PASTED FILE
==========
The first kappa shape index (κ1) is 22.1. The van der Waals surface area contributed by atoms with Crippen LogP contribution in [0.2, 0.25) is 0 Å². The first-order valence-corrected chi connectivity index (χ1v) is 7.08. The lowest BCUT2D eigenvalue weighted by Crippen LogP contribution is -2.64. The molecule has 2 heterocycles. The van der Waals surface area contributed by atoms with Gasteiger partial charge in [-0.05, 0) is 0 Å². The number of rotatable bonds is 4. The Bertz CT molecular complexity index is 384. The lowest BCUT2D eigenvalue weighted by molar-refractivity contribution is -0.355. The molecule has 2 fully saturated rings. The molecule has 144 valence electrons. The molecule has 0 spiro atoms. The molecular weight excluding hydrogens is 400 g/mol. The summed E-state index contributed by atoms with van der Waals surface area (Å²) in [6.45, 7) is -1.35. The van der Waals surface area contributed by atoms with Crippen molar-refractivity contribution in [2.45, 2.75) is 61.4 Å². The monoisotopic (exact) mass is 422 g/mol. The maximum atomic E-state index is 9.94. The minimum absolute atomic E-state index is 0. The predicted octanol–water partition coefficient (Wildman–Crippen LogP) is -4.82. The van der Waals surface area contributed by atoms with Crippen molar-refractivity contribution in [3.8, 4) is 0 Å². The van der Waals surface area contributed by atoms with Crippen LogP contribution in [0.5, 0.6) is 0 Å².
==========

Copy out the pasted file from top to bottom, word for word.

The first kappa shape index (κ1) is 22.1. The van der Waals surface area contributed by atoms with Crippen LogP contribution in [0.2, 0.25) is 0 Å². The first-order valence-corrected chi connectivity index (χ1v) is 7.08. The lowest BCUT2D eigenvalue weighted by Crippen LogP contribution is -2.64. The molecule has 2 heterocycles. The van der Waals surface area contributed by atoms with Gasteiger partial charge in [-0.05, 0) is 0 Å². The number of rotatable bonds is 4. The Bertz CT molecular complexity index is 384. The lowest BCUT2D eigenvalue weighted by molar-refractivity contribution is -0.355. The molecule has 2 fully saturated rings. The molecule has 144 valence electrons. The molecule has 0 spiro atoms. The molecular weight excluding hydrogens is 400 g/mol. The summed E-state index contributed by atoms with van der Waals surface area (Å²) in [6.45, 7) is -1.35. The van der Waals surface area contributed by atoms with Crippen molar-refractivity contribution in [2.45, 2.75) is 61.4 Å². The monoisotopic (exact) mass is 422 g/mol. The maximum atomic E-state index is 9.94. The minimum absolute atomic E-state index is 0. The predicted octanol–water partition coefficient (Wildman–Crippen LogP) is -4.82. The van der Waals surface area contributed by atoms with Crippen molar-refractivity contribution in [3.8, 4) is 0 Å². The van der Waals surface area contributed by atoms with Crippen LogP contribution in [0.5, 0.6) is 0 Å².